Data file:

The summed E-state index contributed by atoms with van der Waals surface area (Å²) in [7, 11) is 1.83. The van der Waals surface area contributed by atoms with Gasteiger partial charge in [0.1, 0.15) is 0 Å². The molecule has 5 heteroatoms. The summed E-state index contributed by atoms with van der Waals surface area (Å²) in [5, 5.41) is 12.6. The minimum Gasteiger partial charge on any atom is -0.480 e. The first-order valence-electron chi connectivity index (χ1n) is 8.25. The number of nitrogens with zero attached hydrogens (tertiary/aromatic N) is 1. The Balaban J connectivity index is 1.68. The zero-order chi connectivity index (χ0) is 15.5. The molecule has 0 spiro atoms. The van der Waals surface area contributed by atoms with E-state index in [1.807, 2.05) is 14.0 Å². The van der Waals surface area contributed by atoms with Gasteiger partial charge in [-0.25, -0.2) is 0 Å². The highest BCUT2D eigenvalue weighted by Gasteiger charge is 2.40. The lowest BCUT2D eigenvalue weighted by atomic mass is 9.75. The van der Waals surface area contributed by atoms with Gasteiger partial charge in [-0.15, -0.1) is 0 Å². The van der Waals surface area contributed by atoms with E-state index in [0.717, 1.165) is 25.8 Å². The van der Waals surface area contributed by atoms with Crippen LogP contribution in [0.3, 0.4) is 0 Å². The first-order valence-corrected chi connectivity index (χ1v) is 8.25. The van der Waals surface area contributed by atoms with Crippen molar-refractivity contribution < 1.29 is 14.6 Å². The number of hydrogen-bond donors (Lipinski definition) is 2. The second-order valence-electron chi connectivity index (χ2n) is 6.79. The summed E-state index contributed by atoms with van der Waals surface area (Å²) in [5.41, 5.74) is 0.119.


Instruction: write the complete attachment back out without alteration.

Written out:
The summed E-state index contributed by atoms with van der Waals surface area (Å²) in [7, 11) is 1.83. The van der Waals surface area contributed by atoms with Gasteiger partial charge in [0.1, 0.15) is 0 Å². The molecule has 5 heteroatoms. The summed E-state index contributed by atoms with van der Waals surface area (Å²) in [5, 5.41) is 12.6. The minimum Gasteiger partial charge on any atom is -0.480 e. The first-order valence-electron chi connectivity index (χ1n) is 8.25. The number of nitrogens with zero attached hydrogens (tertiary/aromatic N) is 1. The Balaban J connectivity index is 1.68. The zero-order chi connectivity index (χ0) is 15.5. The molecule has 0 spiro atoms. The van der Waals surface area contributed by atoms with E-state index in [1.807, 2.05) is 14.0 Å². The van der Waals surface area contributed by atoms with Gasteiger partial charge in [-0.25, -0.2) is 0 Å². The highest BCUT2D eigenvalue weighted by Gasteiger charge is 2.40. The lowest BCUT2D eigenvalue weighted by atomic mass is 9.75. The van der Waals surface area contributed by atoms with Gasteiger partial charge in [-0.15, -0.1) is 0 Å². The van der Waals surface area contributed by atoms with E-state index in [0.717, 1.165) is 25.8 Å². The van der Waals surface area contributed by atoms with Crippen LogP contribution in [0.3, 0.4) is 0 Å². The first-order valence-corrected chi connectivity index (χ1v) is 8.25. The van der Waals surface area contributed by atoms with Crippen molar-refractivity contribution < 1.29 is 14.6 Å². The number of hydrogen-bond donors (Lipinski definition) is 2. The second-order valence-electron chi connectivity index (χ2n) is 6.79. The summed E-state index contributed by atoms with van der Waals surface area (Å²) in [5.41, 5.74) is 0.119.